When a Washington Post reporter tweeted earlier this week that Rihanna’s hit “Don’t Stop the Music” was playing at a Chattanooga Trump rally, the superstar mogul made her displeasure crystal-clear.
“Not for much longer,” she tweeted in return. “Me nor my people would ever be at or around one of those tragic rallies, so thanks for the heads up.”
It appears that Robyn Rihanna Fenty has made good on her promise. On Thursday, Rolling Stone reported that Broadcast Music, Inc., the juggernaut performing rights company that negotiates the singer’s music publishing rights, sent an official letter informing the Trump Campaign that their right to play Rihanna’s music has been revoked.
“This letter serves as notice that Rihanna’s musical works are excluded from [an agreement between BMI and the Trump Campaign for song usage], and any performance of Rihanna’s musical works by the Trump Campaign from this date forward is not authorized by BMI,” the cease-and-desist statement reads.
Rihanna is perhaps the most famous artist in a long line of left-leaning musicians who’ve expressed dismay that their songs were being played at Donald Trump–affiliated events, but this cease-and-desist letter from BMI broaches new territory.
Rihanna, however, is actually taking the legal steps necessary to prohibit the president from using her music, which in the streaming era is a complicated process worth explaining in detail.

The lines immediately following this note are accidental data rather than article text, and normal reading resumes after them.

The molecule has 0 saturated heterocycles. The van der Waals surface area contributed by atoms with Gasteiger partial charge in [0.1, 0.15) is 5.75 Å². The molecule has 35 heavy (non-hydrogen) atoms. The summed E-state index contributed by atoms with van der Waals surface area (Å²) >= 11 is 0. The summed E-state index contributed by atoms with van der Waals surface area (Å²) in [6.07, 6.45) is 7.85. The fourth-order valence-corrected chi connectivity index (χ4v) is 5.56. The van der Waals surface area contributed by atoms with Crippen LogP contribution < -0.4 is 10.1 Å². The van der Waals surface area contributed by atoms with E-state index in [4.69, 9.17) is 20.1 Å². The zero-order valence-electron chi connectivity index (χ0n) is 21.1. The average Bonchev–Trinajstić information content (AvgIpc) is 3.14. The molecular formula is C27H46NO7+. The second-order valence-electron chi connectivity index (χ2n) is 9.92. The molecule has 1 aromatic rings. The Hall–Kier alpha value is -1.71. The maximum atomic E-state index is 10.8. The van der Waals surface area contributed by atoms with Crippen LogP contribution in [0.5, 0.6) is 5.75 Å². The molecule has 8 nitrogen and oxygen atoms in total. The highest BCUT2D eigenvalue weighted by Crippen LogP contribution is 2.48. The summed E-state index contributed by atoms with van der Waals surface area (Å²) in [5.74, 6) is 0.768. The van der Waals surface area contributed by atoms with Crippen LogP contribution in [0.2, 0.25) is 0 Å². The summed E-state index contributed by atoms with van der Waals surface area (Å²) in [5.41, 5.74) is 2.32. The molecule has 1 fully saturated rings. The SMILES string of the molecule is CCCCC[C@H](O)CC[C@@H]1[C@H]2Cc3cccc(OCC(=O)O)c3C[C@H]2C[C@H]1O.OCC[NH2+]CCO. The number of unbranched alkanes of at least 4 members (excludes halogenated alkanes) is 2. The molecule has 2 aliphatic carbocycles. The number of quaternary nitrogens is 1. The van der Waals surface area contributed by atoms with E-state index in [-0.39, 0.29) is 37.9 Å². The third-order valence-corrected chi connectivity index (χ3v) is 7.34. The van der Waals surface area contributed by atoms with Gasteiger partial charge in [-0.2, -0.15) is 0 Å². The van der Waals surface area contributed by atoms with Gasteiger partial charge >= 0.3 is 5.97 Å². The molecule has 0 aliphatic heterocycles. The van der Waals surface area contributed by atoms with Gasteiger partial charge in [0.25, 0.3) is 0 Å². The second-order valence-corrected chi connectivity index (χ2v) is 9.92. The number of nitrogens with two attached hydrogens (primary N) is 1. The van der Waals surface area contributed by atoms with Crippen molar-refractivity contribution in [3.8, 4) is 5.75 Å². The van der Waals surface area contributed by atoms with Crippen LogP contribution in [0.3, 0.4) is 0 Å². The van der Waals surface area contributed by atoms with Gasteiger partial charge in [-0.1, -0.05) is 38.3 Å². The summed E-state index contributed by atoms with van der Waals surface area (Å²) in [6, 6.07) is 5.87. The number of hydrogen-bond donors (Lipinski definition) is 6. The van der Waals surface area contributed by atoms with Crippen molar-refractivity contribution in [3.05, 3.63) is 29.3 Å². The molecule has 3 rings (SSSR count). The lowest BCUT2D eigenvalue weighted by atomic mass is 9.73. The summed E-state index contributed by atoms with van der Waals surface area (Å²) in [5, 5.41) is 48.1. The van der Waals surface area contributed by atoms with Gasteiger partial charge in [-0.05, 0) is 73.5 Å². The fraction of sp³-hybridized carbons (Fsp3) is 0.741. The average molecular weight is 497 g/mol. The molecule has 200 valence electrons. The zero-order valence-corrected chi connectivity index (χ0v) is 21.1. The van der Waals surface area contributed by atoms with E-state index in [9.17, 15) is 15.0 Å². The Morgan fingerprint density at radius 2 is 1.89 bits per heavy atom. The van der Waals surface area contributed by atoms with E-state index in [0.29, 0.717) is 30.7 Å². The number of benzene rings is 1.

You see, Trump was able to play “Don’t Stop the Music” because his campaign paid for a BMI blanket license that included Rihanna’s catalog. Now that BMI has released Rihanna from this blanket license, which is called the “Donald J. Trump for President, Inc. Political Entities License Agreement,” her entire body of work is no longer authorized for use by the Trump camp. So if the president played “Umbrella” at a convention center next week, he would likely be violating her public performance rights—in other words, committing copyright infringement. Furthermore, BMI would likely file a lawsuit on Rihanna’s behalf, because it files more copyright lawsuits than nearly any other plaintiff in the country.
Whether Trump will be forced to go to court over his use of RiRi’s tunes at Make America Great Again rallies remains to be seen. However, the fact that Rihanna, an individual artist, persuaded BMI to release her from a blanket license agreement is a significant feat. It speaks to the power of her industry influence, and shows how far people are willing to go to dissociate themselves from the sitting President of the United States.
Yes, she’ll be losing the revenue she used to receive when “Don’t Stop the Music” blasted over the heads of die-hard nationalists. But given that she’s worth around $260 million, Rihanna can probably afford the hit.